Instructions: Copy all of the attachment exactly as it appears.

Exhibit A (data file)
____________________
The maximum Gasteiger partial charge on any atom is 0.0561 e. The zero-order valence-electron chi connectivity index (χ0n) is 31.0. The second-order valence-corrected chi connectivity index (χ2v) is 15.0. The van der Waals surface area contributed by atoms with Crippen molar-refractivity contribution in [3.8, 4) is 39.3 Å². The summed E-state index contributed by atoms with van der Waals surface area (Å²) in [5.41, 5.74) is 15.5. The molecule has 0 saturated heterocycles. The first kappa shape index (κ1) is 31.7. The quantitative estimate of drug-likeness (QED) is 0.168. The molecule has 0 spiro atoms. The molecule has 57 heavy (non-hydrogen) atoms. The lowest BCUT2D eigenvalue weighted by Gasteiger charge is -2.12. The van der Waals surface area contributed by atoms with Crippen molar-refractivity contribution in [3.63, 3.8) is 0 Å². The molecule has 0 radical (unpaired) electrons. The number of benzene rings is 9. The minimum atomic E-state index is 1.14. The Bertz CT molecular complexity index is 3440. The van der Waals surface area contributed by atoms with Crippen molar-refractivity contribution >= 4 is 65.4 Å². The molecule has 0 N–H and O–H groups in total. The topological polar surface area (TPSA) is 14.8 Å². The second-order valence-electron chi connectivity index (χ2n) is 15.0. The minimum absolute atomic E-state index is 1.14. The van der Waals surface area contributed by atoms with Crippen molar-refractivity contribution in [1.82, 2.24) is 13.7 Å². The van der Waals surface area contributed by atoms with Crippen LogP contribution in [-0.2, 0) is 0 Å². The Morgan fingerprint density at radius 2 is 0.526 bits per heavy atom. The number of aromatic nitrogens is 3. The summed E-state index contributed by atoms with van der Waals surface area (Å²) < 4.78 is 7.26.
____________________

The maximum Gasteiger partial charge on any atom is 0.0561 e. The zero-order valence-electron chi connectivity index (χ0n) is 31.0. The second-order valence-corrected chi connectivity index (χ2v) is 15.0. The van der Waals surface area contributed by atoms with Crippen molar-refractivity contribution in [3.8, 4) is 39.3 Å². The summed E-state index contributed by atoms with van der Waals surface area (Å²) in [5.41, 5.74) is 15.5. The molecule has 0 saturated heterocycles. The first kappa shape index (κ1) is 31.7. The quantitative estimate of drug-likeness (QED) is 0.168. The molecule has 0 spiro atoms. The molecule has 57 heavy (non-hydrogen) atoms. The lowest BCUT2D eigenvalue weighted by Gasteiger charge is -2.12. The van der Waals surface area contributed by atoms with Crippen molar-refractivity contribution in [3.63, 3.8) is 0 Å². The molecule has 0 radical (unpaired) electrons. The number of benzene rings is 9. The minimum atomic E-state index is 1.14. The Bertz CT molecular complexity index is 3440. The van der Waals surface area contributed by atoms with Crippen molar-refractivity contribution >= 4 is 65.4 Å². The molecule has 0 N–H and O–H groups in total. The topological polar surface area (TPSA) is 14.8 Å². The second-order valence-electron chi connectivity index (χ2n) is 15.0. The minimum absolute atomic E-state index is 1.14. The van der Waals surface area contributed by atoms with Crippen molar-refractivity contribution in [1.82, 2.24) is 13.7 Å². The van der Waals surface area contributed by atoms with Crippen LogP contribution in [-0.2, 0) is 0 Å². The Morgan fingerprint density at radius 2 is 0.526 bits per heavy atom. The number of aromatic nitrogens is 3. The summed E-state index contributed by atoms with van der Waals surface area (Å²) < 4.78 is 7.26.